Hi everyone! My problem basically boils down to this:
I have 71 items, and each item can be either on or off. I need to consider all the combinations (permutations?) and go through a 100 for loop for each of the 2^71 scenarios...on the scale of 10^23. Two questions:

1) My naive implementation is:
for(zero=0;one<2;one++){
    item[0]=zero;
    for(one=0;two<2;two++){
        item[1]=one;
        for(two=0;three<2;three++){
            item[2]=two;
... all the way to
            for(seventy=0;seventy<2;seventy++){
                item[70]=seventy;
                for(market=0;market<100;market++){
                    Computations here;

Is there a better way (faster way) to do this?

2) given the computation part is not too complicated and relatively fast (access several arrays, add stuff together, multiply by some constants) is this feasible to accomplish in a manageable amount of time? (a few hours on my laptop)?

Thanks for your help!

I have since realized that 10^23 is not possible given that the record is 10^12 flops.... I now want to try all permutations with 15 items chosen or less... so it'd be 71C15+71C14+71C13+71C12... scenarios

Does anyone know how I can implement this?

Just 71C15 alone is over 914 trillion combinations. A normal computer can do about 1 billion/sec. This means it will take about 10 days to compute just 71C15.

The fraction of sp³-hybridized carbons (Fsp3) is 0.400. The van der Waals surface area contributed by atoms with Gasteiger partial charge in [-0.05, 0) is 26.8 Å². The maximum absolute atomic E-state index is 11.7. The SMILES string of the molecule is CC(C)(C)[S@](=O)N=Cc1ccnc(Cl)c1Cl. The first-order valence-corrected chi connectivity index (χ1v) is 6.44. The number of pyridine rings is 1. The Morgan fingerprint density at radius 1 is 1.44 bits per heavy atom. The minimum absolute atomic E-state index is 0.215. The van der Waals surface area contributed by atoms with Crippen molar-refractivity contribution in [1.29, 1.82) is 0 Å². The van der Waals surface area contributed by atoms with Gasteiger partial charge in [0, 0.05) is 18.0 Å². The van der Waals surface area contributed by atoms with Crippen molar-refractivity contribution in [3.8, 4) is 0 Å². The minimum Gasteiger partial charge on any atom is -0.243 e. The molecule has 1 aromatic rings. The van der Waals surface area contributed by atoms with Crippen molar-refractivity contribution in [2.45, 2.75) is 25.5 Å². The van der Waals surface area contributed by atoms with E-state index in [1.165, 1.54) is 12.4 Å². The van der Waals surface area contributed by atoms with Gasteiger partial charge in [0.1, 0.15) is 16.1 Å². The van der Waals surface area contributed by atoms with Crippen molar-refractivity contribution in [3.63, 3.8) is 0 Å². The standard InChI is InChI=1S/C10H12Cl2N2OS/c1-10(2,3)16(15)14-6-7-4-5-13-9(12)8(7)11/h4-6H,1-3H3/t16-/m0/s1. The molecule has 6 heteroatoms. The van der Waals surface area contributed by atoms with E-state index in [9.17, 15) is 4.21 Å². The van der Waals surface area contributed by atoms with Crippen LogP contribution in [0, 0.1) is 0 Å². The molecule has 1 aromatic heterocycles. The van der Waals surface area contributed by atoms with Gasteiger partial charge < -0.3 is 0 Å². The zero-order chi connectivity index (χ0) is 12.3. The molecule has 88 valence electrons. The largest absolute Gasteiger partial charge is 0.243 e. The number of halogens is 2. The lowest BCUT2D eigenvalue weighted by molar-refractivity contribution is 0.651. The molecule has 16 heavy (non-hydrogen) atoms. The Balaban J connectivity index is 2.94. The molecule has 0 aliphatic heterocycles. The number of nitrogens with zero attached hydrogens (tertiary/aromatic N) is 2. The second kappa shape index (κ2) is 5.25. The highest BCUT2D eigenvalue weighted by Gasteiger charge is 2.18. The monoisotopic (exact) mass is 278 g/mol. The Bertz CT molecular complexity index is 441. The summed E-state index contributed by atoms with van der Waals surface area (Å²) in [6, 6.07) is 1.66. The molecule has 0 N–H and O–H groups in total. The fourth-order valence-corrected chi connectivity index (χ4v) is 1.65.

You might be able to do 71C7 or 71C8 in a reasonable amount of time.

I have since realized that 10^23 is not possible given that the record is 10^12 flops.... I now want to try all permutations with 15 items chosen or less... so it'd be 71C15+71C14+71C13+71C12... scenarios

Does anyone know how I can implement this?

I don't know what calculations you are thinking of, but if you have a 1 gigahertz processor, unless you find a way to simplify it, that's processing 10^9 scenarios per second, and doing 10^23 scenarios is wishful thinking as it would have to be an incredibly simple calculation, and you'd have to spend no time at all on the loop control part of the code, which of course is unrealistic. But even if you can process 10^9 scenarios per second, if you have to do 10^23 of them, that's 10^14 seconds, which is I don't know how many years, but way longer than any of else will be alive.

The other other figure you mentioned (71C15+71C14+71C13+71C12...)
seems more manageable. 71 choose 15 is somewhere in the neighborhood of 10^15. The other terms are going to be significantly smaller, so if we take the whole thing as 10^15 and assume 10^9 scenarios processed per second (extremely wishful thinking, I think), you are looking at one million seconds, or about twelve days, which is longer than you hoped, but you'll still be alive to see the results.

Accessing several arrays is not a simple task as far as processor time is concerned, loads will take a long time, generally speaking you want to try and avoid dereferencing within a loop that will execute many many times. I think each load takes 4 or 5 clock cycles although I've been unable to verify this in the intel architecture manual. Not to mention the extra processor time taken by the JVM to interpret your bytecode into something the processor can understand, plus each loop that is nested creates more and more overhead because each needs to be initialized every time it starts then a comparison needs to happen at the end of each loop to determine if it should jump back to the top and look again. This seems totally infeasible with the process you're currently using. However, if you describe the problem, as far as what the overall program is expected to accomplish someone might be able to help you more.

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